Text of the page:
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Abstract: SA-PO610

Stat3 May Drive Prevention of Experimental Chronic Urinary Tract Infection

Session Information

  • Pediatric Nephrology - II
    November 05, 2022 | Location: Exhibit Hall, Orange County Convention Center‚ West Building
    Abstract Time: 10:00 AM - 12:00 PM

Category: Pediatric Nephrology

  • 1800 Pediatric Nephrology

Authors

  • Gupta, Sudipti, Nationwide Children's Hospital, Columbus, Ohio, United States
  • Alexander, Evan, Nationwide Children's Hospital, Columbus, Ohio, United States
  • Cortado, Hanna H., Nationwide Children's Hospital, Columbus, Ohio, United States
  • Becknell, Brian, Nationwide Children's Hospital, Columbus, Ohio, United States
  • Spencer, John David, Nationwide Children's Hospital, Columbus, Ohio, United States
  • Ching, Christina B., Nationwide Children's Hospital, Columbus, Ohio, United States

Group or Team Name

  • Kidney and Urinary Tract Center, Nationwide Children's Hospital
Background

Our understanding of the pathogenesis of chronic urinary tract infections (UTIs) is poor. Having previously identified the importance of IL-6 in UTI susceptibility, we sought to identify the role of the downstream transcription factor, Stat3, in UTI susceptibility, particularly in chronic infection. We hypothesize that Stat3 is involved in limiting UTI development and chronicity.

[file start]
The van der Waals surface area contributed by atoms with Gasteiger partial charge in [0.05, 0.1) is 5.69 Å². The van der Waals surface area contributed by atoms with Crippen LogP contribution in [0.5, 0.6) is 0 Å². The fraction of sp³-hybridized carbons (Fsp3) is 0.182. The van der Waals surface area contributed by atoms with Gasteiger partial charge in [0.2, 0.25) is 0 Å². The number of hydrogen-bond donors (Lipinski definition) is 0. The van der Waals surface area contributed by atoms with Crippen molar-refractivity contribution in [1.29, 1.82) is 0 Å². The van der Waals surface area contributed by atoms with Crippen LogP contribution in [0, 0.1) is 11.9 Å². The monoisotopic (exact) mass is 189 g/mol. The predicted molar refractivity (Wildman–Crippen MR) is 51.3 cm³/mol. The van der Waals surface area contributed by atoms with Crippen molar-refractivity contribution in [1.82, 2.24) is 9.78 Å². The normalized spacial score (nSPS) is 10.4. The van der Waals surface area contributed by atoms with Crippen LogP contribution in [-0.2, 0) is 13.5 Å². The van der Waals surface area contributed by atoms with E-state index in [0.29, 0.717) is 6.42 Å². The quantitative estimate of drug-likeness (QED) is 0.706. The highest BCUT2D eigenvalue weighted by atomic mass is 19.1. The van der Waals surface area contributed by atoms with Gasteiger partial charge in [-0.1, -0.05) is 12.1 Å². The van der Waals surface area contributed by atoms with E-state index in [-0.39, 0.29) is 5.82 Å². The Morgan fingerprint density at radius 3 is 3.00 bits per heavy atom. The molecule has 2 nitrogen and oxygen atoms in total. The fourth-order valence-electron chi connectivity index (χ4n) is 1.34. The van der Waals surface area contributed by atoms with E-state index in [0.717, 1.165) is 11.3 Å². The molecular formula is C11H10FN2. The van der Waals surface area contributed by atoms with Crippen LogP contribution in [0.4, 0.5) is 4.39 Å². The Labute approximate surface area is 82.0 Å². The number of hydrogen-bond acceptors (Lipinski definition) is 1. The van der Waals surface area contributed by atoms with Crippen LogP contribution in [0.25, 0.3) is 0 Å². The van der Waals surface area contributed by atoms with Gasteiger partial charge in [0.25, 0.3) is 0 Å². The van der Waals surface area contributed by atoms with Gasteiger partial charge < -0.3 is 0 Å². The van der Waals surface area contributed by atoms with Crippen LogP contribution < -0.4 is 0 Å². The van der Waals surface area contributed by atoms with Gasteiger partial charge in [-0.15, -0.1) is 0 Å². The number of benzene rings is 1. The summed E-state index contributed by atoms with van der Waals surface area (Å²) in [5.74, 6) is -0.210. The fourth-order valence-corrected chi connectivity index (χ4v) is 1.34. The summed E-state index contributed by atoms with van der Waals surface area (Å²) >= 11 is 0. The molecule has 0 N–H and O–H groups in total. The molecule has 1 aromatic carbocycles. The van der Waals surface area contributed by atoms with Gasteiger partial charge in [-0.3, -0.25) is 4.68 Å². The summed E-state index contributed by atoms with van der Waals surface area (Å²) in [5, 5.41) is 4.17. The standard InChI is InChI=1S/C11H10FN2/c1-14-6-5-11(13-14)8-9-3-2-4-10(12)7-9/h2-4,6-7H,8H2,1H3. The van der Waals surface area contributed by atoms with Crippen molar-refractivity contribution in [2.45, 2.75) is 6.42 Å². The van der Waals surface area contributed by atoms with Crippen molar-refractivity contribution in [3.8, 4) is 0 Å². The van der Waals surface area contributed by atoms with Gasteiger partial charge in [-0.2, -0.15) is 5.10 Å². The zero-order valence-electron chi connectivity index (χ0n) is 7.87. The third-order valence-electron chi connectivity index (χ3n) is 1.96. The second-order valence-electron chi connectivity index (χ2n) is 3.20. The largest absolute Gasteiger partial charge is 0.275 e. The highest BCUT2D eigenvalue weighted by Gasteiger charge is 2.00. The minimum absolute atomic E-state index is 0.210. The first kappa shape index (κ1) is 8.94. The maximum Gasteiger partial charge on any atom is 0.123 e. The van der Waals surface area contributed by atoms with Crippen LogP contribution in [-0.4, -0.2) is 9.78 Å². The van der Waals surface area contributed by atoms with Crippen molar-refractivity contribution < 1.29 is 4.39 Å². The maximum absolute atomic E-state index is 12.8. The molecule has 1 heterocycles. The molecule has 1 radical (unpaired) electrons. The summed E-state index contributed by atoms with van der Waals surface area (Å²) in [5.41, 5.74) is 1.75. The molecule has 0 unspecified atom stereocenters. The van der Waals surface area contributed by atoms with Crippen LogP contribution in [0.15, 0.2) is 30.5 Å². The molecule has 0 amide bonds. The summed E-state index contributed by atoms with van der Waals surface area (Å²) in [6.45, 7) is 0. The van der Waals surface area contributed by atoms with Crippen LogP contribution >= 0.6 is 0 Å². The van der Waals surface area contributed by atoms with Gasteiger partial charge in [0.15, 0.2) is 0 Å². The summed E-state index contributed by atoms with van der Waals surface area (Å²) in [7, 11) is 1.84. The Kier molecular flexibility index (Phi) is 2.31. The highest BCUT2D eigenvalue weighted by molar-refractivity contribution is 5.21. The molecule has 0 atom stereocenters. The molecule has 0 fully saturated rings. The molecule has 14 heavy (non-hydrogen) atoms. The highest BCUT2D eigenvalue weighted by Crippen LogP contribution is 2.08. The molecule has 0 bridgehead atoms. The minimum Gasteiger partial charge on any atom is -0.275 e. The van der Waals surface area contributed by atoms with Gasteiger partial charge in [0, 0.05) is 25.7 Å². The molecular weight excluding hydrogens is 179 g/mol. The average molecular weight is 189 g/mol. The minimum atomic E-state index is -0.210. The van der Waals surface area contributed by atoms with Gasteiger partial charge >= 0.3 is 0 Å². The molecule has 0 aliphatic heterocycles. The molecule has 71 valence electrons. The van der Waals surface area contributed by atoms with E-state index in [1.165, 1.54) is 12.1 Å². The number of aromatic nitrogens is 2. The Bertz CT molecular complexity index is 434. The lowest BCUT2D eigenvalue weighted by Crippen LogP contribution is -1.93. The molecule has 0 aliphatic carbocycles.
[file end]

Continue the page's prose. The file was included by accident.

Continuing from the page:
Methods

Experimental UPEC UTI (eUTI) was induced in 6-8 weeks old female mice expressing constitutively active Stat3 (Stat3C) and FVB/N wild type controls (WT). Bladder and urine bacterial burden were evaluated at various time points up to 7 days post infection (dpi); and IBCs enumerated. Histopathologic evaluation was performed via H&E and immunofluorescent (IF) staining. qRT-PCR was used for quantification of antimicrobial peptide (AMP) expression. Results were evaluated by Mann-Whitney U test with p<0.05 being significant.

Results

Compared to WT, Stat3C mice demonstrated significantly decreased urine bacterial burden at 24 hours post infection (hpi) and 7dpi with bladder burden being significantly less at 7dpi. There was no significant difference in IBC phenotype at 6hpi. H&E of Stat3C bladders at 24hpi showed less inflammation and edema compared to WT. Both uninfected and infected Stat3C urothelium showed Stat3 reactivity by IF with relatively little staining in WT mice. Stat3C and WT urothelium demonstrated induction of pStat3 after infection with apparent persistence of pSTAT3 in Stat3C at 7dpi. Stat3C urothelium showed more Ki67 staining at 24hpi compared to WT. There was significantly higher induction of certain AMPs with eUTI in Stat3C vs. WT mice on qRT-PCR.

Conclusion

Stat3 appears significant in protecting against chronic UTI. This could be through differences in urothelial regeneration and turn over as well as through elevated AMP expression.

Funding

  • NIDDK Support